U.S.-Korea Relations

Victor D. Cha
Content Type
Journal Article
Comparative Connections
Issue Number
Publication Date
October 2008
Center for Strategic and International Studies
The big news in the penultimate quarter of 2008 centered on leadership ills (literally) in North Korea and Pyongyang's rolling back of the six-party denuclearization agreement. On the U.S.-ROK front, President George W. Bush made his last trip to Asia of his presidency, stopping for a brief visit in South Korea on his way to the Beijing Olympics. While the free trade agreement (FTA) remains mired in U.S. domestic politics, important low-key agreements were reached to help bolster the people-to-people aspects of the alliance. As the quarter ended, the Bush administration was making preparations to make what some described as a last ditch effort to salvage the aid-for-denuclearization deal with North Korea by sending Six-Party Talks negotiator Christopher Hill to Pyongyang for a third time.
Political Geography
United States, Beijing, Asia, South Korea, North Korea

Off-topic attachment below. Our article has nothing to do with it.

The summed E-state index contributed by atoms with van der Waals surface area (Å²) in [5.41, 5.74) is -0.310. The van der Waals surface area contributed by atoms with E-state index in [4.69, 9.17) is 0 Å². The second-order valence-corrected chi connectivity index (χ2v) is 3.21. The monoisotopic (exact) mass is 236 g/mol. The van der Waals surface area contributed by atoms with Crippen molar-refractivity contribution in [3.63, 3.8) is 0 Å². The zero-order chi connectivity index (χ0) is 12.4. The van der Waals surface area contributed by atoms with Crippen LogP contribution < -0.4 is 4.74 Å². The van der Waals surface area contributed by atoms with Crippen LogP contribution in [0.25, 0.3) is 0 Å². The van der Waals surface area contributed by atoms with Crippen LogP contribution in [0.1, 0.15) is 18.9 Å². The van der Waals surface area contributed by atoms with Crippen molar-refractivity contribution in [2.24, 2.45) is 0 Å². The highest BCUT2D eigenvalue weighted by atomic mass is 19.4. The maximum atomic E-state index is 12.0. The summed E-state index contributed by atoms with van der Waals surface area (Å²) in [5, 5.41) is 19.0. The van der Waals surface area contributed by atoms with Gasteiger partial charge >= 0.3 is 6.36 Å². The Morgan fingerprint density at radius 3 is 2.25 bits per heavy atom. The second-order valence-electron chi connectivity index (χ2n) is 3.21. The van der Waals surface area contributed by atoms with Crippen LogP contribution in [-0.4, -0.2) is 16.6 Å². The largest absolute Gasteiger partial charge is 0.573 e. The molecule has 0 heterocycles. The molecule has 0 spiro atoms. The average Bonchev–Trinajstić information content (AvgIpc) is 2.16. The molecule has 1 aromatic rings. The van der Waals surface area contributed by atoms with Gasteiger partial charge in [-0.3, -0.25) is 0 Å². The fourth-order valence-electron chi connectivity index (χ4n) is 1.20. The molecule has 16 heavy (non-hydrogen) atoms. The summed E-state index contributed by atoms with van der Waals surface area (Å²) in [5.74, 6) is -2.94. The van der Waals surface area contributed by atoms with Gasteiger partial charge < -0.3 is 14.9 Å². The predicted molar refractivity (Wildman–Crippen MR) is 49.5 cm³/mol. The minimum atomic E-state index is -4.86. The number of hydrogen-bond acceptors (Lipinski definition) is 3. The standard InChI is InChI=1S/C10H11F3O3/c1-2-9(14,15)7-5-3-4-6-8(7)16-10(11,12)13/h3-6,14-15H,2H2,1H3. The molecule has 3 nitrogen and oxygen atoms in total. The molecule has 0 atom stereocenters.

The big news in the penultimate quarter of 2008 centered on leadership ills (literally) in North Korea and Pyongyang's rolling back of the six-party denuclearization agreement. On the U.S.-ROK front, President George W. Bush made his last trip to Asia of his presidency, stopping for a brief visit in South Korea on his way to the Beijing Olympics. While the free trade agreement (FTA) remains mired in U.S. domestic politics, important low-key agreements were reached to help bolster the people-to-people aspects of the alliance. As the quarter ended, the Bush administration was making preparations to make what some described as a last ditch effort to salvage the aid-for-denuclearization deal with North Korea by sending Six-Party Talks negotiator Christopher Hill to Pyongyang for a third time. U.S.-South Korea relations President Bush's trip to Seoul was a short one. Republic of Korea (ROK) officials were apparently worried about demonstrations in the aftermath of the decision to reintroduce U.S. beef into Korea. Nevertheless, Bush was treated to the ceremony of a State Visit under beautiful blue skies. Bush met with U.S. troops and issued a joint statement with President Lee Myung-bak that was notable for its inclusion of a reference to the human rights abuses in North Korea reflecting the convictions of both presidents. Bush could not deliver any good news about the prospects of ratifying the Korea-U.S. (KORUS) FTA in the Democrat-controlled U.S. Congress, which was unfortunate. Given the U.S. financial crisis, it is increasingly unlikely that the agreement might be passed in the lame duck session of Congress. But, Republican candidate John McCain's support of the FTA is duly noted by observers in Korea. Surrogates for the Obama campaign were trying to walk back the candidate's rhetorical opposition to the agreement during the quarter in quiet acknowledgement that a protectionist trade agenda does not serve larger U.S. interests and leadership in Asia. Both sides remain vigilant, and more important, the Lee government remained patient – but at the same time plowed ahead in its FTA negotiations with the European Union. The lack of a rational discussion amid a poisoned partisan atmosphere on the Hill in Washington about the merits of this high-quality FTA is, frankly, astounding. While the South Korean market was opened this quarter for U.S. beef imports, its distribution is still rather limited throughout Korea. Large supermarket chains as well as major hotels remain averse to carrying it for fear of protests by NGO groups. As noted in my entry last quarter, this U.S.-Korea Relations 37 October 2008 type of NGO “terrorism” is an affront to democratic institutions in Korea; moreover, it hurts the Korean consumer in two ways. First, they are limited in their freedom of choice by fears of NGO protests. Second, they are being price-gouged – not just by higher-priced Australian and Korean beef, but also by some institutions that purchase the cheaper U.S. beef, but then serve it advertised at Australian beef (which is more expensive than American cuts) to avoid becoming a target of protests. Matters are only likely to get worse when the temporary period of importing only 30 months or younger American cuts expires. Protests are likely to be mobilized again in the streets to strong arm the government into banning anything older. There was good news on two fronts in US-ROK relations. During Foreign Minister Yu Myung-hwan's visit to the U.S. in September for the UN General Assembly, he met with Secretary of Homeland Security Michael Chertoff and the two finalized most of the legal details regarding Korea's inclusion in the U.S. Visa Waiver Program. This means that as early as January 2009, Koreans may no longer have to endure the long lines at the U.S. Embassy to obtain a short-term entry visa for the United States. The VWP should be seen as another important dimension of the deepening of the U.S.-ROK alliance. The White House made this a priority going back to its first mention in the joint declaration of the Gyeongju summit in 2005. The two governments also signed on the sidelines of UNGA a memorandum of understanding on establishment of the WEST program. “Work, English Study, and Travel” will allow approximately 5,000 Korean students to undertake study and work programs in the U.S. for periods up to 18 months. Similar types of programs have been done with Australia with great success and help to cultivate a younger generation of Korean-American relationships important to the future goodwill between the two countries. North Korean intransigence The quarter saw North Korea systematically and purposefully unravel elements of the six-party denuclearization agreement, in particular, undoing some of the nuclear disablement steps it took at Yongbyon, including the removal of International Atomic Energy Agency (IAEA) seals and cameras at the reprocessing laboratory. The ostensible reason for this, according to DPRK mouthpieces and some Western media, was that the U.S. was once again “moving the goal posts” in demanding Pyongyang's agreement on a verification protocol as a pre-condition for its removal from the U.S. State Sponsors of Terrorism List. Thus, when this did not happen on Aug. 11, the North one week later suspended the disablement process, and on Sept. 18 announced that it no longer wanted to be taken off the list. It also told the IAEA of its intention to begin reprocessing the partially spent fuel rods removed from the reactor, which could produce an additional 6-8 kg of plutonium for bomb-making. It is always tempting to blame the inevitable negotiation stalemate in Six-Party Talks on so-called “hardliners” in the Bush administration trying to submarine Assistant Secretary Christopher Hill's negotiation process. Indeed, this has become the reflexive analysis of most respected news outlets, including the New York Times and CNN. Critics are fond of blaming any DPRK deviant behavior on the U.S. action (or lack thereof) rather than on Pyongyang. This is wrong-headed. The fact is that a six-party agreement on a verification protocol following the North's nuclear declaration was clearly laid out by the highest levels of the U.S. government as a U.S.-Korea Relations 38 October 2008 requirement of the declaration phase. To argue otherwise is utter nonsense. The principle of verifiability was first enunciated in 2002 as part of the CVID (complete, verifiable, and irreversible dismantlement) concept during the first Bush administration. The concept was included in clauses of the Six-Party Talks Joint Statement in September 2005 pertaining to the DPRK formal commitments to denuclearization. This was reaffirmed in the February 2007 Initial Actions Agreement, which succeeded in shutting down the Yongbyon nuclear reactor and reintroducing international inspectors for the first time in five years. While the majority of the February 2007 document outlined the shutdown of facilities at Yongbyon in exchange for energy assistance, there was one clause on the so-called “second phase” pertaining to a nuclear declaration and disablement. The clear understanding achieved among all the six parties was that verification was a necessary part of the declaration phase. For critics who say still that the U.S. was not clear enough on the verification requirement, Secretary of State Condoleezza Rice published an op-ed in the Wall Street Journal on June 26 (the day of the president's announcement of his intention to Congress to delist North Korea from the terrorism list) in which she enumerated the agreed upon and expected sequence of events: When North Korea makes its declaration, President Bush will lift the application of the Trading with the Enemies Act with respect to North Korea, and notify Congress that, in 45 days, he will remove North Korea from the list of State Sponsors of Terrorism. No other sanctions will be lifted without further North Korean actions. North Korea now meets the statutory criteria for removal from the list of State Sponsors of Terrorism. However, nearly all restrictions that might be lifted by ceasing application of the Trading with the Enemies Act will remain in place under different U.S. laws and regulations. We and the other four parties will expect North Korea to cooperate with us in verifying the accuracy and completeness of its declaration. And if that cooperation is lacking, we will respond accordingly. Considering North Korea's track record, verification is essential… The same day, President Bush's official statement of his intention to delist North Korea was equally clear in its conditioning delisting on verification: I am notifying Congress of my intent to rescind North Korea's designation as a state sponsor of terror in 45 days. The next 45 days will be an important period for North Korea to show its seriousness of its cooperation. We will work through the Six-Party Talks to develop a comprehensive and rigorous verification protocol. And during this period, the United States will carefully observe North Korea's actions – and act accordingly. On July 12 the heads of delegation met in Beijing and issued a joint press statement reiterating the need for agreement on a verification protocol. The fact that this document was issued as a press statement rather than an agreement is significant – the Chinese, as hosts of the talks, usually seek to issue some sort of document at the end of any formal plenary or head of delegations meeting. If all parties can agree, this usually takes the form of an agreement or joint statement, but if there is disagreement, China takes the prerogative as chair to issue a press statement. This probably reflected North Korean intransigence. Thirteen days later, Secretary Rice met with North Korean Foreign Minister Pak Ui-chun on the sidelines of the ASEAN U.S.-Korea Relations 39 October 2008 Regional Forum meetings in Singapore – the first such meeting at the Cabinet level in years – and continued to insist on a verification protocol. Special Envoy Sung Kim was authorized to continue negotiation on the protocol past the 45-day mark of the president's intention to delist; moreover, the U.S. continued its food shipments to the DPRK, despite the North's announced suspension of disablement on Aug. 18. The next day, Pyongyang announced it no longer wants to be taken off the State Sponsors of Terrorism List. Critics might respond to this record by stating that the verification protocol sought by the other parties of North Korea was too intrusive. The protocol, however, consists of four standard elements in any such procedure: site visits, sampling of materials, interviews of scientists, and documentation. More important, even if Pyongyang thought this standard was too intrusive, it might halt disablement, but certainly not roll it back and threaten to restart reprocessing. The distinction between protest and provocation gets lost in Pyongyang. At the end of the quarter, reports surfaced that Six-Party Talks negotiator Christopher Hill planned to make his third trip to Pyongyang in perhaps the Bush administration's final attempt to break the logjam. Hill's attempts at flexibility, whether successful or not, reflect a fundamental dilemma the U.S. continually faces in implementing six-party agreements with the North. This is the dilemma of “relative reasonableness.” What this means is that every agreement in the six- party process is negotiated with painstaking care in which parties hammer out specific quid pro quos, the synchronization of steps, timelines, with concomitant rewards and penalties. All parties affirm their support for the agreement and declare that under no circumstances should any one party fail its obligations, otherwise face the wrath of the other five parties. Yet sooner or later, Pyongyang plays brinksmanship and demands more than it was promised or does less than the agreement calls for. While everyone accepts that the DPRK is being completely unreasonable, they also realize that a failure of the agreement could mean the failure of the Six- Party Talks and the precipitation of another crisis. To avoid this, the parties could either try to change the opinion of the eminently unreasonable party (i.e., North Korea), or ask the “less unreasonable” party (i.e., the U.S.) to be slightly more flexible. They invariably end up pressing the U.S., knowing full well that the DPRK is at fault and traversing the bounds of fairness and good faith, but at the same time, certain that the only chance of progress can be had from U.S. reasonableness rather than DPRK unreasonableness. The result is that any additional flexibility is widely perceived in the region as evidence of U.S. leadership (except perhaps in Tokyo), but is viewed in Washington as some combination of desperation and weakness. Business as usual? There is a growing tendency in the media to write off the most recent spate of North Korea defiant behavior as part of a recurrent longer-term pattern of “crisis and negotiation” which in the end is less worrisome than it looks. At an international conference in Seoul this past quarter, expert after expert displayed a nonchalant attitude toward Pyongyang's unraveling of the disablement process, assessing that this is routine behavior. The title of a Korea Herald editorial at the end of September 2008 titled “Nothing New Really” typified the view: “Nothing new, really… To the long-time observers of the situation, the current impasse in the denuclearization process may not be surprising. Indeed, it may even seem that this is simply part of the routine when dealing with the communist state.” U.S.-Korea Relations 40 October 2008 Whether Christopher Hill engineers a breakthrough to the verification impasse or not, the spate of DPRK deviant behavior this past quarter may be less a function of U.S. insistence on verification and more a function of leadership issues in Pyongyang. While it is difficult to confirm any of the health rumors surrounding Kim, it is fairly clear that the 66-year old dictator's physical wellbeing has reached a tipping point. Having undergone at least one heart procedure in 2007 and likely another in 2008 based on foreign press reports, the Dear Leader's time in office appears limited. If not incapacitated already, another stroke could be debilitating, if not fatal. Major heart or brain surgery, moreover, would carry high mortality risk. Unlike the last leadership transition in July 1994, there is no clear line of succession to any of his three sons, and a struggle for power among factions is a possibility. In this regard, continued acts of North Korean intransigence or aggression could derive from weakness at home rather than as a response to the actions of unnamed hardliners in Washington.